1 Half of online world use Facebook (Katie Hope on BBC) Half the world’s estimated online population now check into social networking giant Facebook at least once a month. Facebook said the number of people who check into the social network at least monthly grew 13% to 1.49 billion in the three months to the end of June.
The number is equal to half of the estimated three billion people who use the internet worldwide. Of those users, it said well over half, 65%, were now accessing Facebook daily. The rise in monthly active users helped drive second quarter revenue up 39% year-on-year to $4.04bn. Mobile advertising revenue was the biggest factor, accounting for more than three quarters of the total.
In the US, the company said people were now spending more than one out of every five minutes on their smartphones on Facebook. “But as well as keeping an eye on the short term gains they’re also keeping an eye on the long term so they’re future proofing themselves – it’s clear this is an organisational imperative,” Forrester analyst Erna Alfred Liousas said.
Facebook said that costs and expenditures for the quarter had surged by 82% to a hefty $2.8bn. As a result, net income fell 9.1% to $719m – equal to 25 cents a share – but the firm said if various expenses were excluded earnings would have been 50 cents a share.
Facebook also highlighted the increasing importance of video, saying that usage continued to grow. And it said it would start selling its Oculus Rift 3D headset in the first three months of next year. “3D content is the obvious next thing after video. Video will be huge, gaming will be huge. Once you start to get a critical mass we can get a social app which we are more specialised in,” said Mr Zuckerberg.
2 England bankruptcies lowest in 15 years (Patrick Collinson in The Guardian) Just one person was made bankrupt in the City of London in 2014, compared to 101 in Blackpool, according to figures from the Insolvency Service which reveal a deep north-south divide in debt problems.
The total number of personal bankruptcies in England and Wales peaked during the financial crisis in 2009, but has fallen dramatically and now stands at the lowest level for 15 years. Part of the reason is that individuals are opting for other forms of insolvency – such as individual voluntary arrangements [IVAs] and debt relief orders [DROs]. These have fallen from the peak seen in 2009, but are still nearly three times the rate in 2000.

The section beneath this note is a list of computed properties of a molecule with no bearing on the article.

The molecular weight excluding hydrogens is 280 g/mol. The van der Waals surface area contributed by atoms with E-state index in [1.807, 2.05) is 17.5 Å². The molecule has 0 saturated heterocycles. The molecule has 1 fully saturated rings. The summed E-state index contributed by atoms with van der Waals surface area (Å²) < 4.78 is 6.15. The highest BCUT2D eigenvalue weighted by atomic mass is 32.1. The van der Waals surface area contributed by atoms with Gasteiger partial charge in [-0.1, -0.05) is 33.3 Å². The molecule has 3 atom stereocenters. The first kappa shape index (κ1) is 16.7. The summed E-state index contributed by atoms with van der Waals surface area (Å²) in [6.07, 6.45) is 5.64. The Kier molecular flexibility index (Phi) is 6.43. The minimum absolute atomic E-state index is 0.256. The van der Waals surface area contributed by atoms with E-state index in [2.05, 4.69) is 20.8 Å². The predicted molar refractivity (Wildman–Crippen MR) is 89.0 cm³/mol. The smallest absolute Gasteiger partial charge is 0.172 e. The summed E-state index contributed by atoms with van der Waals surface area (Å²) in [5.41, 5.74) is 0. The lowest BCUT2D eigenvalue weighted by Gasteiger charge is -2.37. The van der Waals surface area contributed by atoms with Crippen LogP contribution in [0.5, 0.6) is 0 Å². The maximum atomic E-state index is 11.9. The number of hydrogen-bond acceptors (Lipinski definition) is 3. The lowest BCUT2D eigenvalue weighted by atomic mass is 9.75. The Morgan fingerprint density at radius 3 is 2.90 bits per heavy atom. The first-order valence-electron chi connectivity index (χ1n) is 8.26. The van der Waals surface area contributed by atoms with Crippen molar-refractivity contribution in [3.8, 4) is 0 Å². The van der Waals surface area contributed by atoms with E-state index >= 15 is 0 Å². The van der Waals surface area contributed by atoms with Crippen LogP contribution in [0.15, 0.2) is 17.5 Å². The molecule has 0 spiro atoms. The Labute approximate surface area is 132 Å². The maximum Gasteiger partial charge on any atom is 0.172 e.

Blackpool council said 2014 was a good year for the town’s tourist trade, but acknowledged the deep financial problems faced by many residents. “We are one of the most economically deprived areas in the UK so perhaps it’s not that suprising we have a high level of personal insolvencies. Studies have also shown that Blackpool has been among the towns hardest hit by government cuts.”
Nationally, debt advisers are warning that interest rate rises and the loss of tax credits is likely to see the downward trend in insolvencies since 2009 go into reverse. Jane Tully of the Money Advice Trust, said: “This steady downward trend in insolvencies is welcome news. We must be mindful, however, of what lies ahead. Household debt is forecast to pass its pre-recession peak of 169% of household incomes in 2020. We are concerned that many will turn to credit to plug gaps in their budgets.”
3 Whitney Houston and virtual heir apparents (Khaleej Times) With the untimely and unfortunate death of Bobbi Kristina Brown – the late Whitney Houston’s daughter – there is widespread speculation on what will happen to Houston’s financial ‘legacy’: her life’s earnings, her properties – that would have normally been passed on to her daughter. With Bobbi Kristina dead at 22, the field has been left wide open.
Who will inherit Whitney Houston’s vast fortune? It’s turned out to be a million-dollar question. It is ironical that on the same day Facebook introduced its legacy feature in the UK; it’s now gone live, and millions of Facebook users can now nominate an ‘inheritor’.
We’ve all heard of apps that continue to tweet your train of thoughts after you’re dead and gone – and it sounded somewhat odd, even morbid, that you could pretend to live on virtually. But what Facebook is doing is creating a property out of its page (the legacy feature will soon be a worldwide phenomenon); it’s almost like having a piece of real estate with your personal touches (and possessions) in place, and you are, in turn, “willing” it to who you consider your most worthy inheritor: the one who will take forward your vision.
Although it may seem like overarching ambition on Zuckerberg’s part to assume his brand can be this valuable, Netizens are excited at the prospect. Some are being made to feel important that this is yet another feather in their caps, one that can be “passed on”; and some are made to feel equally important that they stand to inherit something so virtually valuable.
And there is bound to be a smaller percentage of Facebook users who will perhaps get creeped out at the prospect of their social media page being used as a goldmine. Here too, the field is wide open, and as Facebook would say, more comments are awaited.